In Sight of the Mountain by Jamie McGillen: Review by Meilee Anderson
I don’t normally read romance novels but I thoroughly enjoyed In Sight of the Mountain. This historical fiction is much more than a love story. There are so many reasons I like this book. A story about my favorite mountain, inspired by Fay Fuller (first woman to summit Rainier) written by a local woman author? I’m in! I’m all in. Give me this book!
I was not disappointed. I tore through this book and when it was over, I longed for a sequel. Our main character, Anna is a woman I absolutely would want to know and spend time with. She loves to read (my kind of woman). She likes adventure. Me too, but I’m no mountaineer.
Anna knows tragedy, she lost her parents at an early age. She and her brother are raised by her loving grandfather a widower who remarried. Anna knows how to face the unknown and push past her comfort zone. She’s feisty and thinks for herself. Society be damned Anna is loyal to her peeps. To Anna the character and integrity of a person is more important than their social status. Anna’s good qualities are abundant.
In Sight of the Mountain takes place in the late 1880’s in Seattle after the Great Seattle Fire. The author Jamie McGillen, tells us the story of Anna, her brother, her grandfather and his wife. We meet a couple of men who want a trophy wife. We meet Anna’s besties June, Emily and Heather. I was surprised by June’s story, found Emily to be predictable and adored Heather. I enjoyed seeing these friendships develop.
We meet Levi, Anna’s brother who loves her but is stuck in his ideas of what his sister’s life should look like. We meet Ben, Anna’s love interest. I can see why she falls for the man. In Sight of the Mountain has mystery, adventure, and romance. It’s easy to see why readers rated it the #1 New Release on Amazon for its category.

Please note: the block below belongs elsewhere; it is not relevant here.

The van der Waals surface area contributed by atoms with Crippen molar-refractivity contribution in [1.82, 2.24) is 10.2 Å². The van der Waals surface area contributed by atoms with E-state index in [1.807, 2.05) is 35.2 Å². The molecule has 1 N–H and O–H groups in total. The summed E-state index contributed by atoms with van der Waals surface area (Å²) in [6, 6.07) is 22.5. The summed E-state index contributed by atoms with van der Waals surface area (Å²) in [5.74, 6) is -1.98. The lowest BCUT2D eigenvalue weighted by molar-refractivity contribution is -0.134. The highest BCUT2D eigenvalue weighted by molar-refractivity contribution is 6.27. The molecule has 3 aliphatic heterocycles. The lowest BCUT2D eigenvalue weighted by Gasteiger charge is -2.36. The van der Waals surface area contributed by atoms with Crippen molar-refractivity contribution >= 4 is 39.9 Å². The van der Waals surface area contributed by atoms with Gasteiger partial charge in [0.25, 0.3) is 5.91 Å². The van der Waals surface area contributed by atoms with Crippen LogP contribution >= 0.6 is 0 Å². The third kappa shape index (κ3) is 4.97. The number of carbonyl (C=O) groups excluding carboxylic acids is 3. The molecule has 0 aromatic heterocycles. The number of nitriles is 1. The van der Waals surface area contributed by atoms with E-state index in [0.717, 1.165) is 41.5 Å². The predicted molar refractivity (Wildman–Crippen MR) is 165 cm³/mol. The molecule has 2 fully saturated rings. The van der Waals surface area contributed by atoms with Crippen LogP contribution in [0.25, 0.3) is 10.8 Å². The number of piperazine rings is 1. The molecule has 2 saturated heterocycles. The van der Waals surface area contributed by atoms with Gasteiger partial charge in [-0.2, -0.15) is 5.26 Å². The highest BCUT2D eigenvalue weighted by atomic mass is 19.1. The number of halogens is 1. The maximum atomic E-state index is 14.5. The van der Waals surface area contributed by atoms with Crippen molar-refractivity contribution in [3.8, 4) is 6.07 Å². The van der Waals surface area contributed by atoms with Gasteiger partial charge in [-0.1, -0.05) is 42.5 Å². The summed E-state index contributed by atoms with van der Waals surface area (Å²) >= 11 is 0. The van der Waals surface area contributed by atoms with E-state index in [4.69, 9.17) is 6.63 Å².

Back to the characters, the grandfather, Oscar is a good but flawed man. He clearly loves his granddaughter and his wife but he’s also a racist with a gambling and drinking problem. Yikes! In many ways he supports and encourages Anna. He encourages her to read and work in the family business but he also holds her back and stifles her wanderlust. The family home is a safe place, but one burdened by the impact Oscar’s occasional gambling and binge drinking. He’s a man of contradictions.
Oscar’s wife Greta is endearing. She loves Anna and is a source of support and encouragement. Anna is gently but consistently pressured to find a good man and settle down to home and hearth. It’s her brother and her grandfather that do most of the pushing, not sweet Greta. The story takes place in 1889 and though society had clear expectations on women and their roles, Anna wasn’t in hurry to sacrifice her happiness for security. Yay Anna!
Like Anna I too am drawn to the mountain and can swoon over the prose of legendary conservationist John Muir’s writing. I’ve never hiked above 6,000 feet elevation but I know people who have summited Rainier. I’ve seen the glimmer in their eyes when they talk about the climb. The material in the book that talks about Anna’s dream, preparation and journey all felt authentic to me.
I enjoyed the way the author brought the history of the Seattle’s early days to life. I liked reading about familiar places in Seattle and knew instantly the areas referred to at Longmire, and Reflection Lakes. I’m putting my copy of this book on my shelf right next to the “Hotel on the Corner of Bitter and Sweet” by Jamie Ford because “In Sight of the Mountain” is a keeper.
See what the author has to say here.
Find the author’s bio here.
Buy In Sight of the Mountain here.